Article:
1345. Traumatic Occipitocervical Distraction Injuries in Children: A Review of the Literature and the Identification of Factors that Determine Injury Severity

Authors: Irene Say, MD; Andrew Hale, MS; Smit Shah, BA; Michael Dewan, MD; Luke Tomycz, MD; Richard Anderson (Newark, NJ)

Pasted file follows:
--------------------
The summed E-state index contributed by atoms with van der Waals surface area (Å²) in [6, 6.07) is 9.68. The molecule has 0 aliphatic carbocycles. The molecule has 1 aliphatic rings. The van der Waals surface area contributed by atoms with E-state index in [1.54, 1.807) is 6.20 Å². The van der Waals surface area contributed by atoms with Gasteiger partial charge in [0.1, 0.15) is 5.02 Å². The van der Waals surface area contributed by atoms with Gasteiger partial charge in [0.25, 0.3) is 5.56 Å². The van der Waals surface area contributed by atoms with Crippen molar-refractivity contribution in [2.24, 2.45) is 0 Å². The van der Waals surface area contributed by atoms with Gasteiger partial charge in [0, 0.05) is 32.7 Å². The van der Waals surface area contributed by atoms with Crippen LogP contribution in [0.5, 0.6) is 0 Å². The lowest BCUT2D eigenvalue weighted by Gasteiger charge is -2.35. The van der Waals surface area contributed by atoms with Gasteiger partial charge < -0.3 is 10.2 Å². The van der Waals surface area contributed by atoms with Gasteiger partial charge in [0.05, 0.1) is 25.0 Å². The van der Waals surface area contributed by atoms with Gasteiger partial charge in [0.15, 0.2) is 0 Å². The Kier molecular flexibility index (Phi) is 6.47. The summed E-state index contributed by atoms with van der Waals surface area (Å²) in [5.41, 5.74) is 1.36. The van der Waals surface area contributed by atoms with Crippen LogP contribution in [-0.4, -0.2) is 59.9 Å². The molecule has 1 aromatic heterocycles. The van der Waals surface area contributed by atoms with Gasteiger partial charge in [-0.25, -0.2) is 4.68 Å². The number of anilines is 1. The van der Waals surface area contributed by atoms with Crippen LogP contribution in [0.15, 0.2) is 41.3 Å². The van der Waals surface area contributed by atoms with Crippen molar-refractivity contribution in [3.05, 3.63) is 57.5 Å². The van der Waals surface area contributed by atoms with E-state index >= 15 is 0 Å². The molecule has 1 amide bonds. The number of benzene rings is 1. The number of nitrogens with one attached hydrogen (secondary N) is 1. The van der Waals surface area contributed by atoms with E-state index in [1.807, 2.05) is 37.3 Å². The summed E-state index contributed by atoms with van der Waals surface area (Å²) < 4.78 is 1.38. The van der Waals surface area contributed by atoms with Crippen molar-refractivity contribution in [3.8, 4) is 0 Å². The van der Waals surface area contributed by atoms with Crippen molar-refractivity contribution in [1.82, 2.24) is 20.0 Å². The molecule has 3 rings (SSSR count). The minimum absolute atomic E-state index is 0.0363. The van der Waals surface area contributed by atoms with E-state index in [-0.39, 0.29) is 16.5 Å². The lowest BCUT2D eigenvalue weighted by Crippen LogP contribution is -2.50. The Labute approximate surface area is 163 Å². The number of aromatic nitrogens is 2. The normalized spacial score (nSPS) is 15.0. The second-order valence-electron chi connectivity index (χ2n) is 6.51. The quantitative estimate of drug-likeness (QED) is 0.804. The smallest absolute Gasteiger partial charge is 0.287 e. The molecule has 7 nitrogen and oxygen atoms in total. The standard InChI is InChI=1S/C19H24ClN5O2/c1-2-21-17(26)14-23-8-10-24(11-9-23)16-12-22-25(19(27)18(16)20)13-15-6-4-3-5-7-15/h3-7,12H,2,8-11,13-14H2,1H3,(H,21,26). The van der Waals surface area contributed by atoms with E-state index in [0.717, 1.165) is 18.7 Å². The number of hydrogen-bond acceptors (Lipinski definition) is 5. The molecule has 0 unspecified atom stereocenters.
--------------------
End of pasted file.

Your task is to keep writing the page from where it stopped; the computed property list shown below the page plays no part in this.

Introduction: Occipitocervical distraction injuries (OCDI) in children occur on a wide spectrum of severity, and decisions about treatment suffer from a lack of rigorous guidelines and significant inter-institutional variability. While frank atlanto-occipital dislocation (AOD) is treated with surgical stabilization, the approach to less severe cases of OCDI is not standardized. These patients require a careful assessment of radiographic and clinical criteria, with a complex risk-benefit analysis, to determine whether occipitocervical fusion is indicated. Methods: We performed a systematic literature review of all available reports of pediatric traumatic OCDI in the neurosurgical literature, according to PRISMA guidelines, of children <18 years of age. We queried PubMed to identify manuscripts congruent with these criteria. Exclusion criteria included 1) atraumatic OCDI and 2) insufficient clinical and radiographic patient details. Results: We identified sixteen reports describing 144 patients with pediatric traumatic occipitocervical distraction injury (OCDI) treated with occipitocervical fusion. Based on these findings and the authors' collective experience, we propose demographic, clinical, and radiographic factors underlying OC instability, to serve as components for a grading system. We considered clinical and radiographic findings including 1) mechanism of injury, 2) patient age, 3) CT/CTA findings and parameters, 4) MRI findings, and 5) neurologic exam to determine the severity of the OCDI and offer treatment guidelines based on the summative risk of underlying OC instability. Conclusion: OCDI is a potentially devastating injury, especially in children. Although missing the diagnosis can be catastrophic, reverting to surgical fixation in less severe cases subjects children to unnecessary operative risk and permanently reduces their range of motion. After reviewing all available reports of pediatric traumatic OCDI in the neurosurgical literature, we propose an outline of clinical and radiographic factors influencing underlying OC instability that can be incorporated into a treatment scoring system.